Spiraling out of Control

Do you remember your first tweet?

Some of you in History and New Media probably do, if you only started tweeting a few weeks ago. However, for those of us who started earlier, it’s tougher. I remember when I started tweeting from my @sportzak account (March 2009) just not what I tweeted. Did I write something witty? Something historical? Something insightful? Something bland like ‘hey this is my first tweet’?

Since I’ve been reading about internet archiving this week, I thought it would be fun to find out if my first tweet is archived.

First I tried the Way Back Machine. But no dice. As Jinfang Niu points out in her overview of web archiving not all websites can be crawled, either due to the crawler limitations (dynamic web content, like streaming media, can’t be archived easily) or the sites themselves block such actions via robot exclusions. Twitter, with log-ins, passwords and privacy concerns, is not cached. (Plus everyone’s “twitter.com” page looks completely different since it shows their customized feed, so I don’t even know how it’d be possible to archive the main site.)

Fortunately, it turns out that Twitter has been archiving my tweets this whole time! I found a link showing directions on how to download your twitter archive, and after I downloaded and extracted the zip file, I finally saw my initial tweet:

I think this is a perfect first tweet, as it really sums up the internet as a whole, not just twitter. As Abbie Grotke opens her review of the Library of Congress’ web archiving endeavors, the internet “is large and ever-changing and that content is added and removed continually” causing issues with selection, timing, and value when archiving sites. (Think of Niu’s example of archiving p1 and p2-a of a website.) Of course, Internet spiraling can be good: the September 11th digital archive “spiraled” from 28 submissions by January 2002, to 328 by March, 693 by May, 948 by July, and 1,624 by August thanks to the interconnectivity of the internet.

What were your first Tweets like? Post them below in the comments!

In honor of my first tweet, let’s end this post with some John Coltrane:


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About Zach Klitzman

A History Grad student at American University

4 responses to “Spiraling out of Control”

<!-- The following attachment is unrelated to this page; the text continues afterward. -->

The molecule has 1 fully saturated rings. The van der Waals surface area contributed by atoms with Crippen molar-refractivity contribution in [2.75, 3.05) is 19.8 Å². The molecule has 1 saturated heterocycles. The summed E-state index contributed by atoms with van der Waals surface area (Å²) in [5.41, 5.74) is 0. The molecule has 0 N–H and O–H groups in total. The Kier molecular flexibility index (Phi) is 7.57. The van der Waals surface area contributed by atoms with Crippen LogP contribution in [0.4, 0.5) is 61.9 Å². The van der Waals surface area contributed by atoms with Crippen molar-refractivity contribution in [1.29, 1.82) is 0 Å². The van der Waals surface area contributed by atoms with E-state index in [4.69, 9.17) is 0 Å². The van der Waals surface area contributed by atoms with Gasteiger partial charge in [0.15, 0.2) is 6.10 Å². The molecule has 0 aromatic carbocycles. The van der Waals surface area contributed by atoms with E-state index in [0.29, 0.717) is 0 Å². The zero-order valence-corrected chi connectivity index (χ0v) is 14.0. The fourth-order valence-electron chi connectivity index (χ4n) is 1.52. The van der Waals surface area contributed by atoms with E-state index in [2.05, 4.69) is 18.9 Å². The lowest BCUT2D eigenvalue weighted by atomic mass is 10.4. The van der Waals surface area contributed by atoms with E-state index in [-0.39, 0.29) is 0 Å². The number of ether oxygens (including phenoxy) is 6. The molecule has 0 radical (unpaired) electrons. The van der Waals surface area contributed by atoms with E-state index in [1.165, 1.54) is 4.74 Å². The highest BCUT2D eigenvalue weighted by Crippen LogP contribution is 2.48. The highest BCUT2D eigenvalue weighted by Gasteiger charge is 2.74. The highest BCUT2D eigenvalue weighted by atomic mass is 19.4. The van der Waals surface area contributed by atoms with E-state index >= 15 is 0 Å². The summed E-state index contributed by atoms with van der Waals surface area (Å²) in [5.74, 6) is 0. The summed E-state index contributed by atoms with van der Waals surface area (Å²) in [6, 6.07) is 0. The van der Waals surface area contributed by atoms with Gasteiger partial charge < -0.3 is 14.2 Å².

1. drdankerr says :

    I love it! Nice incorporation of the reading. Remember the outside reader is important. One question I have is what the historical value of archiving your own tweets is? As a historian I would more likely be interested in studying the tweets of someone else.

  2. zk9098a says :

    Great question Dr. Kerr.

    I agree that having access to just your archives is not of much use to historical research (though it would be great for writing memoirs or other introspective works). At the same time, though currently Twitter only let’s you access your personal archive, the fact that this infrastructure is already in place is a great baseline. As more and more of our cultural output appears online in platforms such as Twitter, there’s a chance they would expand the public accessibility of the archives.

    Even if Twitter never makes Twitter archives fully searchable to the public, they still can be used by historians. For example, historians who are lucky enough to have direct access to their subjects might in the future ask for access to to their subjects’ Twitter archive, much like asking for their collected letters. Similarly, “famous” tweeters could choose to deposit their archived tweets for public consumption in repositories like Library of Congress, university libraries etc…

  3. maria eipert says :

    Hey Zach, great post! I wish I could say that my first post was brilliant, witty, and engaging. Instead on August 4, 2011, my very first tweet from my personal twitter reads: “Jersey Shoreeeeeeeee!!”.

    I have no idea if I am talking about going down the shore or the television show. If my first tweet was about the MTV show, then I am currently judging myself!

    I also wrote about Twitter in this week’s blog and after some digging I found this great site, http://topsy.com/. It has archived “All Tweets Since 2006!”. It is pretty useful as you can search by types of posts to trends to influencers. Check it out!

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